One year since Sandra Bland’s death – has anything changed?
By Kacie Whaley
Chicago activists held a candlelight vigil on July 13th to honor the one year anniversary of Sandra Bland’s death.
Over 200 people attended the vigil on Wednesday at the Chicago Federal Plaza to remember the woman who was only 28 years old when she was found dead in a Texas jail cell just three days after being arrested during a traffic stop. The event was held by Women’s All Points Bulletin, a group that supports female victims of police brutality and Black Lives Matter Chicago, according to Daily Mail. Some of Bland’s family members also made an appearance at the event.
“Today is a day of healing and remembering my sister,” said Shante Needham, Bland’s sister. “The protests are great but it’s not always about protesting, so we are going to remember her today.”
Her mother, Geneva Reed Veal, who has been speaking out about her daughter in the media ever since Bland’s death, also attended the vigil. Bland was a Black Lives Matter activist in Chicago. Before her death, she was in the process of moving to Texas, but she was interrupted from starting her new life when Texas State Trooper Brian Encinia pulled her over in Hempstead. Encina became physically aggressive with Bland and arrested her. Three days later, she was found dead in a Waller County jail cell with a plastic bag allegedly wrapped around her neck. Her death was ruled a suicide, but after the public saw the dashcam footage of the traffic stop, many believed she had been killed. Encina has since been indicted for perjury.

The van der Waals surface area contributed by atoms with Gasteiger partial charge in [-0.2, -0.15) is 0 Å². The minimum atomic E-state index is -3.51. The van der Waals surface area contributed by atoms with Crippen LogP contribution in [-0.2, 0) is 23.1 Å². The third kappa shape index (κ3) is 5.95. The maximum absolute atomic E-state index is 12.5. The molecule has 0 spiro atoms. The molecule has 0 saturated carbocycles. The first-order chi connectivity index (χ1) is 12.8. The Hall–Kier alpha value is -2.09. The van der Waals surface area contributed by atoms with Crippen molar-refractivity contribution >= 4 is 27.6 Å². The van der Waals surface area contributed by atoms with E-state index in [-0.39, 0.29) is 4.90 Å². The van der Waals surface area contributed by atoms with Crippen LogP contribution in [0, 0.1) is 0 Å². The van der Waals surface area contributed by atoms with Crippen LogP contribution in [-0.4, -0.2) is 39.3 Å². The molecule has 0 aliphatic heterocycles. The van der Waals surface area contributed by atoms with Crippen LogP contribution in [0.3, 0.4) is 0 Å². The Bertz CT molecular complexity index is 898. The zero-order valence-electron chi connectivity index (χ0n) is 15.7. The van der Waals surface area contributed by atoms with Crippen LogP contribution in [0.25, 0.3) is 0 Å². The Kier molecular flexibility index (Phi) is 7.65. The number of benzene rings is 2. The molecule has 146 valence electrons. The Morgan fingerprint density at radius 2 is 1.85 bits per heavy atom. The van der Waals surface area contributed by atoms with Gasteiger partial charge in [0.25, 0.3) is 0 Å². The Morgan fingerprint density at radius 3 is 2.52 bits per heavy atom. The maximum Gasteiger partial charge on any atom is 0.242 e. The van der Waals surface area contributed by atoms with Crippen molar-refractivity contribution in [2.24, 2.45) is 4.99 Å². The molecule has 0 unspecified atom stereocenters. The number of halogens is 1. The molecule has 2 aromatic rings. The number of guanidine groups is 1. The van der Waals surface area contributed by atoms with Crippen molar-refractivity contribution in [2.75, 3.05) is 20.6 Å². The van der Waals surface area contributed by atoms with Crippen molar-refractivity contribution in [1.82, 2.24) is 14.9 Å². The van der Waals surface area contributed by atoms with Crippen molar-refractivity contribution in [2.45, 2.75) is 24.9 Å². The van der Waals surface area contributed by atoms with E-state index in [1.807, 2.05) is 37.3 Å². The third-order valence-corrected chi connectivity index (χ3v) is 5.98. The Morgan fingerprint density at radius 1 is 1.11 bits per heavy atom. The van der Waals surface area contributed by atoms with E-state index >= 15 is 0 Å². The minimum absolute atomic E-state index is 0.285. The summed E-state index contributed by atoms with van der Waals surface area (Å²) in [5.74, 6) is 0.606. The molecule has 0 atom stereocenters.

DuPage African Methodist Episcopal Church, the Chicago place of worship Bland grew up attending, is planning to hold a vigil during its Sunday services. Additionally, Bland’s mother will speak at the church on August 13, 2016. The church is also planning a trip to Texas in November, during which the congregation and church leaders will have a prayer meeting outside of the jail where Bland was detained.
“The African American community cannot be the only ones talking about civil rights and equity,” said DuPage AME Pastor Rev. James Miller. “It’s when white people start talking about it that real action can take place.”
The church is in the process of creating Sandra A. Bland Diversity Institute, a program to train future civil rights leaders.